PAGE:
#CleanEating: What Does It Mean?
It seems you can’t go one day without hearing someone talk about “clean eating.” Whether it is a news segment, a story from a friend or family member, or the ever popular social media – it is EVERYWHERE! And I’m going to tell you a little secret – that phrase is actually one of my biggest pet peeves. You are probably thinking, what?! A dietitian doesn’t like that phrase?! Well, let me explain why…
This is not a new phenomenon. The phrase “clean eating” has been around since 1960s and it has come to mean various things. Yes, people that is right, it has no TRUE definition! One definition means: one consumes mostly plant based foods, unprocessed whole grains, lean meats, but no red meat. Another definition: no gluten, no dairy, no meat products at all. And we have another definition: consuming foods <10 grams of sugar, and <200 mg of sodium, and foods found in their natural state. And now we have “clean eating” detoxes, which include extremely low calorie intakes and juicing (Secret #2 - your body naturally detoxes itself, so no need to put your body through that.) Ah! So confusing!
So not only does “clean eating” not have an actual definition, but I also feel it implies that those whom don’t follow your rules are “eating dirty” or “dirty eaters.” People can feel like a stigma is being slapped on them if they can’t keep up with all of the “clean eaters.” I hear on a weekly basis from families that they get lectured from friends or other family members for not “eating clean.” Everyone has a definition of what healthy is, so other people’s definition may not be the same as yours. Many things you find online require extensive time in the kitchen, which may not be applicable to a single parent household who is working long hours and driving from activity to activity. I have had parents tell me the lectures they have gotten from friends and families because they are “doing it wrong.”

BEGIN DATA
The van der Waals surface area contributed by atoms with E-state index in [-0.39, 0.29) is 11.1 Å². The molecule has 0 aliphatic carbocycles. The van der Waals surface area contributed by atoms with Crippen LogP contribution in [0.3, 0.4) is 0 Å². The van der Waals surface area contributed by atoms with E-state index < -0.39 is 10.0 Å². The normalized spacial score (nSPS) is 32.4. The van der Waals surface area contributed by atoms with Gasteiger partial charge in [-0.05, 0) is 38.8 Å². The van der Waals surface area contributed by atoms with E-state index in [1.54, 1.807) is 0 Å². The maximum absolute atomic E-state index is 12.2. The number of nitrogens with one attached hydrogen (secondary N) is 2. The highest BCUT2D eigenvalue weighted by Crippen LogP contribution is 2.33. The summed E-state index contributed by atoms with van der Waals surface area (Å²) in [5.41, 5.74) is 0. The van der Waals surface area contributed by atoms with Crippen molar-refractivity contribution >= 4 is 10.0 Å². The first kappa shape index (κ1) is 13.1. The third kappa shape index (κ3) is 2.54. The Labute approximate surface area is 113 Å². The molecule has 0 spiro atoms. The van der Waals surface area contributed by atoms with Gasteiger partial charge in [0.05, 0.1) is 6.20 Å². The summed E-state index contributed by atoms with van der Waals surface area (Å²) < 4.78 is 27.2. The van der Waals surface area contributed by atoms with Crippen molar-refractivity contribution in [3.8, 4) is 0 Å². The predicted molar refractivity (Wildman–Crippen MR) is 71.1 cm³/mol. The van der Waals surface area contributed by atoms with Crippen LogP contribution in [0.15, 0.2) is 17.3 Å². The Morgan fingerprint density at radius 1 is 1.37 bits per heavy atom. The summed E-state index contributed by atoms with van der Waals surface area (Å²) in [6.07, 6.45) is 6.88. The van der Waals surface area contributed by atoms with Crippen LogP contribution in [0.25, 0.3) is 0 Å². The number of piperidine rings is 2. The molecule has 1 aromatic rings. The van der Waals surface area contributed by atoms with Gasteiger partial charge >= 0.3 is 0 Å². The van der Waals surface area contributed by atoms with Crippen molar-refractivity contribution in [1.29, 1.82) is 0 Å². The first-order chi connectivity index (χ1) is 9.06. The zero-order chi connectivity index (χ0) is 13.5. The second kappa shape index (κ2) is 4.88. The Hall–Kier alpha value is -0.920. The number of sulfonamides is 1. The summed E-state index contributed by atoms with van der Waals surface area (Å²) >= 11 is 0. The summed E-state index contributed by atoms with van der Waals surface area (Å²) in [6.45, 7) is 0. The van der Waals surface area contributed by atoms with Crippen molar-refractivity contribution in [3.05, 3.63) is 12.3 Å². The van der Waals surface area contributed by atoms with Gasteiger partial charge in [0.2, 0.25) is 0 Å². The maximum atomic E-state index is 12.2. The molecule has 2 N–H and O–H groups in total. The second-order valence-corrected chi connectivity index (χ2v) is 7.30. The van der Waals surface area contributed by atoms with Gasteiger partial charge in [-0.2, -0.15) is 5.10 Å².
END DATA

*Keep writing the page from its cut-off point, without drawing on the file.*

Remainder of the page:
Slapping labels on things such as, “clean” vs “dirty” or “good” vs “bad” can lead to people becoming obsessed with trying to “do it right.” This unhealthy obsession with eating right and focusing on food quality and purity to the point where it becomes extremely restrictive is called Orthorexia. This can be detrimental and very alarming if these behaviors start as a tween or a teenager.
So, am I happy that people who are #cleaneating are making an effort to eat healthier? Absolutely! We know that ½ of our plate (or lunch box) should be fruits and vegetables. A diet high in plant-based foods has been associated with lower blood pressure, lower cholesterol, and lower body weights. The fiber they provide also helps to keep you regular and full. Whole grains (yes, even those with gluten) are also important as they also provide us great nutrients and fiber our bodies need. Low-fat dairy provides us great source of protein, as well as calcium and vitamin D which are essential in keeping our bones strong. Lean meats (i.e. fish, chicken) as well as beans, nuts, and seeds give us protein our muscles need. And guess what?! Our bodies actually need fat – we want to emphasize the healthy fats like canola oil and olive oil that provide us our essential fatty acids needed for brain development in kids amongst other things. We also need some saturated fats, but can make an effort to limit them.
My proposal…turns that hashtag #cleaneating into #healthyliving. Meaning, focus on incorporating a variety of ALL food groups into your diet in moderate portions, live an active lifestyle – aiming for 60 minutes of physical activity daily (yes, kids too), and focus on what is best for YOU and your family. Living a healthy lifestyle is a whole family adventure – get the kids involved in the kitchen and exercise together. A registered dietitian can help get your family on track to that #healthyliving lifestyle if you have any questions. For more information about Texas Children's Food and Nutrition Services department, visit here.